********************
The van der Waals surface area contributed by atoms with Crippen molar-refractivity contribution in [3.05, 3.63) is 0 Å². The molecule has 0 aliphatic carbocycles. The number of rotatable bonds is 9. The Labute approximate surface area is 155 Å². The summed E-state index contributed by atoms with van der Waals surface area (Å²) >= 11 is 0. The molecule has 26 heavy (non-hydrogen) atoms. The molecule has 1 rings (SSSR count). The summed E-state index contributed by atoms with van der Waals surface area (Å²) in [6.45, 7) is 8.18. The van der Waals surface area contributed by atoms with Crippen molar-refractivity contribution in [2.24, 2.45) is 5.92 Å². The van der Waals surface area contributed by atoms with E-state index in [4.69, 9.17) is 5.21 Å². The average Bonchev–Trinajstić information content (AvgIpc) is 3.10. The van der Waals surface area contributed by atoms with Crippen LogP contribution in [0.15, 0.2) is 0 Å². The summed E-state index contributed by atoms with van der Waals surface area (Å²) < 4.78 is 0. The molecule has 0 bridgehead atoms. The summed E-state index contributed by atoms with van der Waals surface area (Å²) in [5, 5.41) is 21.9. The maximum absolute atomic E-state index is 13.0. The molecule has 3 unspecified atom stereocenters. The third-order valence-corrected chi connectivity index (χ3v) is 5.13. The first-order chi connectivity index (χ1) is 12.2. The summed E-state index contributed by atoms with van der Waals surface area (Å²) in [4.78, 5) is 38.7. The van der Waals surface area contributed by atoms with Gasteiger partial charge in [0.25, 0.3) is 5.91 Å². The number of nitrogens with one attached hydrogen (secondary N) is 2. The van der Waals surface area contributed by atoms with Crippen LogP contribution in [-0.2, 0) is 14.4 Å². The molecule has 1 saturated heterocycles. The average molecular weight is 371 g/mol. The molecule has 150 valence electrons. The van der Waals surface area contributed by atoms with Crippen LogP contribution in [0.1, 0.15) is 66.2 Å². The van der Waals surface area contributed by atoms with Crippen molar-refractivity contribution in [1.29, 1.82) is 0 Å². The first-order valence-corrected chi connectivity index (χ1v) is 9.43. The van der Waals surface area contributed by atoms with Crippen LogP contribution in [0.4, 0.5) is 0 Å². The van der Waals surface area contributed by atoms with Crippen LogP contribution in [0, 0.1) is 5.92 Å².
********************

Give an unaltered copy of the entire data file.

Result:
The van der Waals surface area contributed by atoms with Crippen molar-refractivity contribution in [3.05, 3.63) is 0 Å². The molecule has 0 aliphatic carbocycles. The number of rotatable bonds is 9. The Labute approximate surface area is 155 Å². The summed E-state index contributed by atoms with van der Waals surface area (Å²) >= 11 is 0. The molecule has 26 heavy (non-hydrogen) atoms. The molecule has 1 rings (SSSR count). The summed E-state index contributed by atoms with van der Waals surface area (Å²) in [6.45, 7) is 8.18. The van der Waals surface area contributed by atoms with Crippen molar-refractivity contribution in [2.24, 2.45) is 5.92 Å². The van der Waals surface area contributed by atoms with E-state index in [4.69, 9.17) is 5.21 Å². The average Bonchev–Trinajstić information content (AvgIpc) is 3.10. The van der Waals surface area contributed by atoms with Crippen LogP contribution in [0.15, 0.2) is 0 Å². The summed E-state index contributed by atoms with van der Waals surface area (Å²) < 4.78 is 0. The molecule has 0 bridgehead atoms. The summed E-state index contributed by atoms with van der Waals surface area (Å²) in [5, 5.41) is 21.9. The maximum absolute atomic E-state index is 13.0. The molecule has 3 unspecified atom stereocenters. The third-order valence-corrected chi connectivity index (χ3v) is 5.13. The first-order chi connectivity index (χ1) is 12.2. The summed E-state index contributed by atoms with van der Waals surface area (Å²) in [4.78, 5) is 38.7. The van der Waals surface area contributed by atoms with Gasteiger partial charge in [0.25, 0.3) is 5.91 Å². The number of nitrogens with one attached hydrogen (secondary N) is 2. The van der Waals surface area contributed by atoms with Crippen LogP contribution in [-0.2, 0) is 14.4 Å². The molecule has 1 saturated heterocycles. The average molecular weight is 371 g/mol. The molecule has 150 valence electrons. The van der Waals surface area contributed by atoms with Crippen LogP contribution in [0.1, 0.15) is 66.2 Å². The van der Waals surface area contributed by atoms with Crippen molar-refractivity contribution in [1.29, 1.82) is 0 Å². The first-order valence-corrected chi connectivity index (χ1v) is 9.43. The van der Waals surface area contributed by atoms with Crippen LogP contribution in [0.4, 0.5) is 0 Å². The van der Waals surface area contributed by atoms with Crippen LogP contribution in [0, 0.1) is 5.92 Å².